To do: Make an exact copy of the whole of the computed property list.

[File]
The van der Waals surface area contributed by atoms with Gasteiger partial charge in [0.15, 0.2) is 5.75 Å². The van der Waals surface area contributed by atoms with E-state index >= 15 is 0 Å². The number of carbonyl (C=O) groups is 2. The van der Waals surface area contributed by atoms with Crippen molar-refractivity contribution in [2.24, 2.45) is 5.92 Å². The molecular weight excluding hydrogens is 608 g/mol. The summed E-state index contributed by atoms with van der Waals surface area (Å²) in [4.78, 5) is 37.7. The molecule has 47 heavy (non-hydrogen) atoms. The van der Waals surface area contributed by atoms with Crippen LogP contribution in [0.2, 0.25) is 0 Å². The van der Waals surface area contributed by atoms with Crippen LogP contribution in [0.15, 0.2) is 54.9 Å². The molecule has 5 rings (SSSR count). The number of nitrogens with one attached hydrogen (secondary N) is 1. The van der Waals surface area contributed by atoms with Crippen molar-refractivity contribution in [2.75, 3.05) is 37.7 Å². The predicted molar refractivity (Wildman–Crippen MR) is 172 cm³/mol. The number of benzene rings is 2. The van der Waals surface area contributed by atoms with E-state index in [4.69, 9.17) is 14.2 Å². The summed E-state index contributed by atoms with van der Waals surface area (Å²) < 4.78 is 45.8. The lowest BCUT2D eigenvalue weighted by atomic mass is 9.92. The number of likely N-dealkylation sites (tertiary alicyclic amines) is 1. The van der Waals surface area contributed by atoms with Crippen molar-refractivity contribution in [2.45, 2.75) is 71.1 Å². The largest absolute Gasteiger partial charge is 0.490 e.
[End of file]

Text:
The van der Waals surface area contributed by atoms with Gasteiger partial charge in [0.15, 0.2) is 5.75 Å². The van der Waals surface area contributed by atoms with E-state index >= 15 is 0 Å². The number of carbonyl (C=O) groups is 2. The van der Waals surface area contributed by atoms with Crippen molar-refractivity contribution in [2.24, 2.45) is 5.92 Å². The molecular weight excluding hydrogens is 608 g/mol. The summed E-state index contributed by atoms with van der Waals surface area (Å²) in [4.78, 5) is 37.7. The molecule has 47 heavy (non-hydrogen) atoms. The van der Waals surface area contributed by atoms with Crippen LogP contribution in [0.2, 0.25) is 0 Å². The van der Waals surface area contributed by atoms with Crippen LogP contribution in [0.15, 0.2) is 54.9 Å². The molecule has 5 rings (SSSR count). The number of nitrogens with one attached hydrogen (secondary N) is 1. The van der Waals surface area contributed by atoms with Crippen molar-refractivity contribution in [2.75, 3.05) is 37.7 Å². The predicted molar refractivity (Wildman–Crippen MR) is 172 cm³/mol. The number of benzene rings is 2. The van der Waals surface area contributed by atoms with E-state index in [4.69, 9.17) is 14.2 Å². The summed E-state index contributed by atoms with van der Waals surface area (Å²) < 4.78 is 45.8. The lowest BCUT2D eigenvalue weighted by atomic mass is 9.92. The number of likely N-dealkylation sites (tertiary alicyclic amines) is 1. The van der Waals surface area contributed by atoms with Crippen molar-refractivity contribution in [2.45, 2.75) is 71.1 Å². The largest absolute Gasteiger partial charge is 0.490 e.